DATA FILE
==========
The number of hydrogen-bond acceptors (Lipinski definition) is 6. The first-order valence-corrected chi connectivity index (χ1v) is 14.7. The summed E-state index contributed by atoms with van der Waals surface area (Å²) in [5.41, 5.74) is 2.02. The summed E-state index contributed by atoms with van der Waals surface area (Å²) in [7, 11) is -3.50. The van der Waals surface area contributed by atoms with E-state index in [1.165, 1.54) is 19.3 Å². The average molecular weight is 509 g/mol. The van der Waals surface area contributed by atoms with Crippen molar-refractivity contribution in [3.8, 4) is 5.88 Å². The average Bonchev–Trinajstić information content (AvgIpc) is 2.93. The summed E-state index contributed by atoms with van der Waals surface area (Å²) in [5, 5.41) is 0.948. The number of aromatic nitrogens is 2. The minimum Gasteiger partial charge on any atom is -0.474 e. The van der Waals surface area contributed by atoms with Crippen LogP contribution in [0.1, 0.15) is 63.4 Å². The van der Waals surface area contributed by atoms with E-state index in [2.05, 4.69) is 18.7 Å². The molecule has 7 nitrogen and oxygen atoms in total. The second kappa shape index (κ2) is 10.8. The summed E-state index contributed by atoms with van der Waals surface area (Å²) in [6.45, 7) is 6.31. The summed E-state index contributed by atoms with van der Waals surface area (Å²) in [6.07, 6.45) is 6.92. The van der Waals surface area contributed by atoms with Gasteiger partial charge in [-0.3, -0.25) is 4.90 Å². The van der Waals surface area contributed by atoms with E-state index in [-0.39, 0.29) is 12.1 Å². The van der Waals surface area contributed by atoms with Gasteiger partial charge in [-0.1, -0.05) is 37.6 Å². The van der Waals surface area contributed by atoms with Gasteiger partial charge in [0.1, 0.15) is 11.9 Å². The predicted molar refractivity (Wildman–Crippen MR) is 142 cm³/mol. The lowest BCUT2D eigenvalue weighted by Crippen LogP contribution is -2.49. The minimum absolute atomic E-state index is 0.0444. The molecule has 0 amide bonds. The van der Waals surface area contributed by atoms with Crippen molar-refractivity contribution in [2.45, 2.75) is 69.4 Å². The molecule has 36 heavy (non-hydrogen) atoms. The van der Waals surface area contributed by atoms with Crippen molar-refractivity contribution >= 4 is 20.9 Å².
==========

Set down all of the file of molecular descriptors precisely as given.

The number of hydrogen-bond acceptors (Lipinski definition) is 6. The first-order valence-corrected chi connectivity index (χ1v) is 14.7. The summed E-state index contributed by atoms with van der Waals surface area (Å²) in [5.41, 5.74) is 2.02. The summed E-state index contributed by atoms with van der Waals surface area (Å²) in [7, 11) is -3.50. The van der Waals surface area contributed by atoms with E-state index in [1.165, 1.54) is 19.3 Å². The average molecular weight is 509 g/mol. The van der Waals surface area contributed by atoms with Crippen molar-refractivity contribution in [3.8, 4) is 5.88 Å². The average Bonchev–Trinajstić information content (AvgIpc) is 2.93. The summed E-state index contributed by atoms with van der Waals surface area (Å²) in [5, 5.41) is 0.948. The number of aromatic nitrogens is 2. The minimum Gasteiger partial charge on any atom is -0.474 e. The van der Waals surface area contributed by atoms with Crippen LogP contribution in [0.1, 0.15) is 63.4 Å². The van der Waals surface area contributed by atoms with E-state index in [2.05, 4.69) is 18.7 Å². The molecule has 7 nitrogen and oxygen atoms in total. The second kappa shape index (κ2) is 10.8. The summed E-state index contributed by atoms with van der Waals surface area (Å²) in [6.45, 7) is 6.31. The summed E-state index contributed by atoms with van der Waals surface area (Å²) in [6.07, 6.45) is 6.92. The van der Waals surface area contributed by atoms with Gasteiger partial charge in [-0.3, -0.25) is 4.90 Å². The van der Waals surface area contributed by atoms with E-state index in [-0.39, 0.29) is 12.1 Å². The van der Waals surface area contributed by atoms with Gasteiger partial charge in [-0.1, -0.05) is 37.6 Å². The van der Waals surface area contributed by atoms with Gasteiger partial charge in [0.1, 0.15) is 11.9 Å². The predicted molar refractivity (Wildman–Crippen MR) is 142 cm³/mol. The lowest BCUT2D eigenvalue weighted by Crippen LogP contribution is -2.49. The minimum absolute atomic E-state index is 0.0444. The molecule has 0 amide bonds. The van der Waals surface area contributed by atoms with Crippen molar-refractivity contribution in [2.45, 2.75) is 69.4 Å². The molecule has 36 heavy (non-hydrogen) atoms. The van der Waals surface area contributed by atoms with Crippen molar-refractivity contribution >= 4 is 20.9 Å².